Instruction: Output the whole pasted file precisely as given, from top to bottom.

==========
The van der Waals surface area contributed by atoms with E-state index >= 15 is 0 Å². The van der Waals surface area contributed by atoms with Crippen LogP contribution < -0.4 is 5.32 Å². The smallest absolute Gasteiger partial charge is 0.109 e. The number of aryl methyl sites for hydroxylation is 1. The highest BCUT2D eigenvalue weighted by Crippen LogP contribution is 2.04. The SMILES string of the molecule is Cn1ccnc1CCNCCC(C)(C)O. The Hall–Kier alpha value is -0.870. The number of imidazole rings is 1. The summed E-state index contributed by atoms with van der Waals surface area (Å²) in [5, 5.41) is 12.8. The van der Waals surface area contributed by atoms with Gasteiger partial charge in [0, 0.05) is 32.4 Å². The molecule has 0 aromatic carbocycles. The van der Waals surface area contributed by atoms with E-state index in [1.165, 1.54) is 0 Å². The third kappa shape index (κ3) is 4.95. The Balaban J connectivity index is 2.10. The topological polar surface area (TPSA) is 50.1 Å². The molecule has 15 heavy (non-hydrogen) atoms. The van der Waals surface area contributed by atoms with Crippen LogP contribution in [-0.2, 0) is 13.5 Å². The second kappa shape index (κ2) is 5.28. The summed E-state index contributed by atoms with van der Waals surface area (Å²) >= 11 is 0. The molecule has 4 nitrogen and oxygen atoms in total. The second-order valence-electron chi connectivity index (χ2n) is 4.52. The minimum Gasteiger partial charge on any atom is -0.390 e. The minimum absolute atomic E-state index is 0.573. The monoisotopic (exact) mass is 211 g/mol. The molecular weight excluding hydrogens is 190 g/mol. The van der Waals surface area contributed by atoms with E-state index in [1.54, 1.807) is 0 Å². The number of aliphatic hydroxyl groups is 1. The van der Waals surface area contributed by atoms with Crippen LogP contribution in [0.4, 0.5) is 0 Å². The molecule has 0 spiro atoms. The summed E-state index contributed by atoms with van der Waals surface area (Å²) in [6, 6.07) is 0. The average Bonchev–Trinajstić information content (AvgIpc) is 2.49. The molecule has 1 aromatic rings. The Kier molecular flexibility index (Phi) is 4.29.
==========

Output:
The van der Waals surface area contributed by atoms with E-state index >= 15 is 0 Å². The van der Waals surface area contributed by atoms with Crippen LogP contribution < -0.4 is 5.32 Å². The smallest absolute Gasteiger partial charge is 0.109 e. The number of aryl methyl sites for hydroxylation is 1. The highest BCUT2D eigenvalue weighted by Crippen LogP contribution is 2.04. The SMILES string of the molecule is Cn1ccnc1CCNCCC(C)(C)O. The Hall–Kier alpha value is -0.870. The number of imidazole rings is 1. The summed E-state index contributed by atoms with van der Waals surface area (Å²) in [5, 5.41) is 12.8. The van der Waals surface area contributed by atoms with Gasteiger partial charge in [0, 0.05) is 32.4 Å². The molecule has 0 aromatic carbocycles. The van der Waals surface area contributed by atoms with E-state index in [1.165, 1.54) is 0 Å². The third kappa shape index (κ3) is 4.95. The Balaban J connectivity index is 2.10. The topological polar surface area (TPSA) is 50.1 Å². The molecule has 15 heavy (non-hydrogen) atoms. The van der Waals surface area contributed by atoms with Crippen LogP contribution in [-0.2, 0) is 13.5 Å². The second kappa shape index (κ2) is 5.28. The summed E-state index contributed by atoms with van der Waals surface area (Å²) >= 11 is 0. The molecule has 4 nitrogen and oxygen atoms in total. The second-order valence-electron chi connectivity index (χ2n) is 4.52. The minimum Gasteiger partial charge on any atom is -0.390 e. The minimum absolute atomic E-state index is 0.573. The monoisotopic (exact) mass is 211 g/mol. The molecular weight excluding hydrogens is 190 g/mol. The van der Waals surface area contributed by atoms with E-state index in [1.54, 1.807) is 0 Å². The number of aliphatic hydroxyl groups is 1. The van der Waals surface area contributed by atoms with Crippen LogP contribution in [0.4, 0.5) is 0 Å². The molecule has 0 spiro atoms. The summed E-state index contributed by atoms with van der Waals surface area (Å²) in [6, 6.07) is 0. The average Bonchev–Trinajstić information content (AvgIpc) is 2.49. The molecule has 1 aromatic rings. The Kier molecular flexibility index (Phi) is 4.29.